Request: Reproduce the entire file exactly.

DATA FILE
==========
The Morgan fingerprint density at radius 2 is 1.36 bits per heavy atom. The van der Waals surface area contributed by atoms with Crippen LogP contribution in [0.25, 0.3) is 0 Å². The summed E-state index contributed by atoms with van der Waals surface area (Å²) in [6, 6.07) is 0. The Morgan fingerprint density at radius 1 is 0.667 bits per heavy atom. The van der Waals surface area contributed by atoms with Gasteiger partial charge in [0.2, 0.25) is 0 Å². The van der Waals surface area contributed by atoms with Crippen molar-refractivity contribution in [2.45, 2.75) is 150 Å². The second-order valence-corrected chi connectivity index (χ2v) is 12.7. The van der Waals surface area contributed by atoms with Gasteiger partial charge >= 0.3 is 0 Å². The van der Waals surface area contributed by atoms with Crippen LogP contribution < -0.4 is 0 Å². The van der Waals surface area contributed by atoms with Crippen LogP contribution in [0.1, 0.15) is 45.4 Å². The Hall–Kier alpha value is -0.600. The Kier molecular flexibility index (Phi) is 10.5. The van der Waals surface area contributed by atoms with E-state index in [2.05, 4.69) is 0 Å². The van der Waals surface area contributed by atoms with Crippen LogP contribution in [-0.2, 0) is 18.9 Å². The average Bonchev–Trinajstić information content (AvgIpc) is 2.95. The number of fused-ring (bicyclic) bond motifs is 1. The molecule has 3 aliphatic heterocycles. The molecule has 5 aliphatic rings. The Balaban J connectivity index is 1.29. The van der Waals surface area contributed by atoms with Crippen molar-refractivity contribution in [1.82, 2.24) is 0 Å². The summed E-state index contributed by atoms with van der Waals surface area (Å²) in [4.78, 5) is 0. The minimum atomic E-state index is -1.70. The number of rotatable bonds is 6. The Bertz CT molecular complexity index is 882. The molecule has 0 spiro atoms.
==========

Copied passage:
The Morgan fingerprint density at radius 2 is 1.36 bits per heavy atom. The van der Waals surface area contributed by atoms with Crippen LogP contribution in [0.25, 0.3) is 0 Å². The summed E-state index contributed by atoms with van der Waals surface area (Å²) in [6, 6.07) is 0. The Morgan fingerprint density at radius 1 is 0.667 bits per heavy atom. The van der Waals surface area contributed by atoms with Gasteiger partial charge in [0.2, 0.25) is 0 Å². The van der Waals surface area contributed by atoms with Crippen molar-refractivity contribution in [2.45, 2.75) is 150 Å². The second-order valence-corrected chi connectivity index (χ2v) is 12.7. The van der Waals surface area contributed by atoms with Gasteiger partial charge >= 0.3 is 0 Å². The van der Waals surface area contributed by atoms with Crippen LogP contribution < -0.4 is 0 Å². The van der Waals surface area contributed by atoms with Crippen LogP contribution in [0.1, 0.15) is 45.4 Å². The Hall–Kier alpha value is -0.600. The Kier molecular flexibility index (Phi) is 10.5. The van der Waals surface area contributed by atoms with E-state index in [2.05, 4.69) is 0 Å². The van der Waals surface area contributed by atoms with Crippen LogP contribution in [-0.2, 0) is 18.9 Å². The average Bonchev–Trinajstić information content (AvgIpc) is 2.95. The number of fused-ring (bicyclic) bond motifs is 1. The molecule has 3 aliphatic heterocycles. The molecule has 5 aliphatic rings. The Balaban J connectivity index is 1.29. The van der Waals surface area contributed by atoms with Crippen molar-refractivity contribution in [1.82, 2.24) is 0 Å². The summed E-state index contributed by atoms with van der Waals surface area (Å²) in [4.78, 5) is 0. The minimum atomic E-state index is -1.70. The number of rotatable bonds is 6. The Bertz CT molecular complexity index is 882. The molecule has 0 spiro atoms.